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Title: Occurrence of enteric pathogens on fresh produce grown on irrigated soils

Author
item ABAKPA, G. - AHMADU BELLO UNIVERSITY
item UMOH, V. - AHMADU BELLO UNIVERSITY
item AMEH, J. - AHMADU BELLO UNIVERSITY
item YAKUBU, S. - AHMADU BELLO UNIVERSITY
item KWAGA, J. - AHMADU BELLO UNIVERSITY
item Ibekwe, Abasiofiok - Mark

Submitted to: British Microbiology Research Journal
Publication Type: Peer Reviewed Journal
Publication Acceptance Date: 10/29/2014
Publication Date: 12/8/2014
Citation: Abakpa, G.O., Umoh, V.J., Ameh, J.B., Yakubu, S.E., Kwaga, J.K., Ibekwe, A.M. 2014. Occurrence of enteric pathogens on fresh produce grown on irrigated soils. British Microbiology Research Journal. 6(1):13-23.

Interpretive Summary: Developing countries are disproportionally affected by lack of access to clean water; hence the re-use of wastewater for crop irrigation offers a very promising alternative. Wastewater reuse in developing countries is thought to be responsible for approximately 4 billion cases of diarrhea that cause about 2.2 million deaths a year according to the World Health Organization. The World Health Organization also estimated that in Nigeria, about 200,000 deaths per annum is associated with food borne pathogens. In this study, fresh produce irrigated with wastewater on manure treated soils were assessed for the prevalence of Escherichia coli O157, Salmonella Spp and Vibrio cholerae in Kano state, Nigeria. Fresh produce grown in the manure treated soils were carrots, cabbage, cucumber, lettuce, tomatoes, spinach, green peas and spring onions. Our results showed that Salmonella spp and Escherichia coli O157 were the most detected pathogens, and these were mainly from fresh produce. The use of untreated irrigation water in vegetable production in Nigeria may represent a significant route of transmission of diarrheal pathogens to humans and hence represents a public health risk. This information will be of interest to produce growers, government and non-government organizations, as well as livestock producers in both developed and developing countries.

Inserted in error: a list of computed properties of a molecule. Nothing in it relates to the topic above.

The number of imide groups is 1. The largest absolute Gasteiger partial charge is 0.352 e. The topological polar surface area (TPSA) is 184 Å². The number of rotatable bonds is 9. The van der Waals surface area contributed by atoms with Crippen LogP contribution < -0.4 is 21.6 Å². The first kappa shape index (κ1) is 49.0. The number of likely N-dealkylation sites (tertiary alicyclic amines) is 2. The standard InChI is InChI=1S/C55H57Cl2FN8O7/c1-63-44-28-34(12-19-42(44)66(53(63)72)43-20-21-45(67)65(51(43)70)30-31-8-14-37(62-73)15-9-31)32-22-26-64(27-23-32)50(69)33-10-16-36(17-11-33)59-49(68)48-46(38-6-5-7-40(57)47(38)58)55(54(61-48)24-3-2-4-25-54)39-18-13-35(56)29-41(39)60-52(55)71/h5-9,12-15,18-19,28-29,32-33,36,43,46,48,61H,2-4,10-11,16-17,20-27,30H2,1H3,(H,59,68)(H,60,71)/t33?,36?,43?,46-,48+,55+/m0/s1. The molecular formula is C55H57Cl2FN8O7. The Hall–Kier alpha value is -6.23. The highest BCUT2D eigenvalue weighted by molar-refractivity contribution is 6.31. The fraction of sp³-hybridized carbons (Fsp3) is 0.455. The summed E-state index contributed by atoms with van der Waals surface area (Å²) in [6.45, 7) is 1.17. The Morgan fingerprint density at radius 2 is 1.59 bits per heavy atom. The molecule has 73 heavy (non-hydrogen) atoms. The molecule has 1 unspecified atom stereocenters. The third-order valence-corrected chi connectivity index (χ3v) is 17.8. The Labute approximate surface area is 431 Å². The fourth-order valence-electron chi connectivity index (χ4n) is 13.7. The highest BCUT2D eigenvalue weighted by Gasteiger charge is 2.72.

Technical Abstract: Aims: To assess the potential health risks of fresh produce grown on irrigated soils treated with manure in Kano State, a large produce region in Nigeria. Methodology: Fresh produce irrigated with wastewater on manure treated soils were assessed for the prevalence, serotype distribution and toxigenicity of Escherichia coli O157, Salmonella spp and Vibrio cholerae in a large produce region in Nigeria. A total of 230 samples obtained from five designated produce locations were examined using selective isolation method with prior enrichment. Fresh produce comprised carrots, cabbage, cucumber, lettuce, tomatoes, spinach, green peas and spring onions. Suspect isolates were identified and characterized by conventional biochemical methods and Microbact 24E (Oxoid, UK) kit. Confirmed isolates were serotyped and E. coli O157 and Vibrio cholerae O1 were assayed for their toxigenic potentials using the Reverse Passive Latex Agglutination kit. The enterotoxigenicity of Salmonella spp was determined by detection of stn gene using polymerase chain reaction (PCR) techniques. Results: Results obtained showed that overall, Salmonella spp and Escherichia coli O157 had the highest prevalence of 17.0% and 10.9%, respectively. Both were most commonly detected from fresh produce. The serotypes of Salmonella detected include Salmonella typhi (51.3%), Salmonella paratyhpi (20.5%) and Salmonella typhimurium (28.2%); strains of Vibrio cholerae O1 detected include Vibrio cholerae O1 of the Ogawa, Inaba and the Hikojima serotypes. Conclusion: The use of untreated irrigation water in vegetable production represents a significant route of transmission of diarrheal pathogen to humans and hence represents a public health risk. We recommend proper and adequate wastewater treatment before use.